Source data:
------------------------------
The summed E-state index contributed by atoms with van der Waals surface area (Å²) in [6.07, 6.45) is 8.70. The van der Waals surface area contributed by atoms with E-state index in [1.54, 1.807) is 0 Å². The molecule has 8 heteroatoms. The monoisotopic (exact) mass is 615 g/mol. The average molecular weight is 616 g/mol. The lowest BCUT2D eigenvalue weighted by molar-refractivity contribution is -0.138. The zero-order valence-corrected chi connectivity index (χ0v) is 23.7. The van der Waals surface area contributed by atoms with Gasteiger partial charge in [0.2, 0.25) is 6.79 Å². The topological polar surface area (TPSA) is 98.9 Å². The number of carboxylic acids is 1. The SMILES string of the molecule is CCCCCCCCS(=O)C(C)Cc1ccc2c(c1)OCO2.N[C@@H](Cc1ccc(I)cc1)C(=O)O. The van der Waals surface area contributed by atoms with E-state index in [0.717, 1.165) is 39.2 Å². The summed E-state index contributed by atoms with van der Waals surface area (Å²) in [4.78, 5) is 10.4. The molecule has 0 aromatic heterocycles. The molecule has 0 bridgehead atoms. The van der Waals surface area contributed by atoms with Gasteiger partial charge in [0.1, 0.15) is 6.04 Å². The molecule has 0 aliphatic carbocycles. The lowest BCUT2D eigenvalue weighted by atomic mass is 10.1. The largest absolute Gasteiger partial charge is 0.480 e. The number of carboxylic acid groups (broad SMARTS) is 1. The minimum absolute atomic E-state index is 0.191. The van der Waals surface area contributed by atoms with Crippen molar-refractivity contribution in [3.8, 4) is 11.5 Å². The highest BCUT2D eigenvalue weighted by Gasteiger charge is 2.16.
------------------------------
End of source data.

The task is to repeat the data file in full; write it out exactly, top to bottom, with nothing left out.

The summed E-state index contributed by atoms with van der Waals surface area (Å²) in [6.07, 6.45) is 8.70. The van der Waals surface area contributed by atoms with E-state index in [1.54, 1.807) is 0 Å². The molecule has 8 heteroatoms. The monoisotopic (exact) mass is 615 g/mol. The average molecular weight is 616 g/mol. The lowest BCUT2D eigenvalue weighted by molar-refractivity contribution is -0.138. The zero-order valence-corrected chi connectivity index (χ0v) is 23.7. The van der Waals surface area contributed by atoms with Gasteiger partial charge in [0.2, 0.25) is 6.79 Å². The topological polar surface area (TPSA) is 98.9 Å². The number of carboxylic acids is 1. The SMILES string of the molecule is CCCCCCCCS(=O)C(C)Cc1ccc2c(c1)OCO2.N[C@@H](Cc1ccc(I)cc1)C(=O)O. The van der Waals surface area contributed by atoms with E-state index in [0.717, 1.165) is 39.2 Å². The summed E-state index contributed by atoms with van der Waals surface area (Å²) in [4.78, 5) is 10.4. The molecule has 0 aromatic heterocycles. The molecule has 0 bridgehead atoms. The van der Waals surface area contributed by atoms with Gasteiger partial charge in [0.1, 0.15) is 6.04 Å². The molecule has 0 aliphatic carbocycles. The lowest BCUT2D eigenvalue weighted by atomic mass is 10.1. The largest absolute Gasteiger partial charge is 0.480 e. The number of carboxylic acid groups (broad SMARTS) is 1. The minimum absolute atomic E-state index is 0.191. The van der Waals surface area contributed by atoms with Crippen molar-refractivity contribution in [3.8, 4) is 11.5 Å². The highest BCUT2D eigenvalue weighted by Gasteiger charge is 2.16.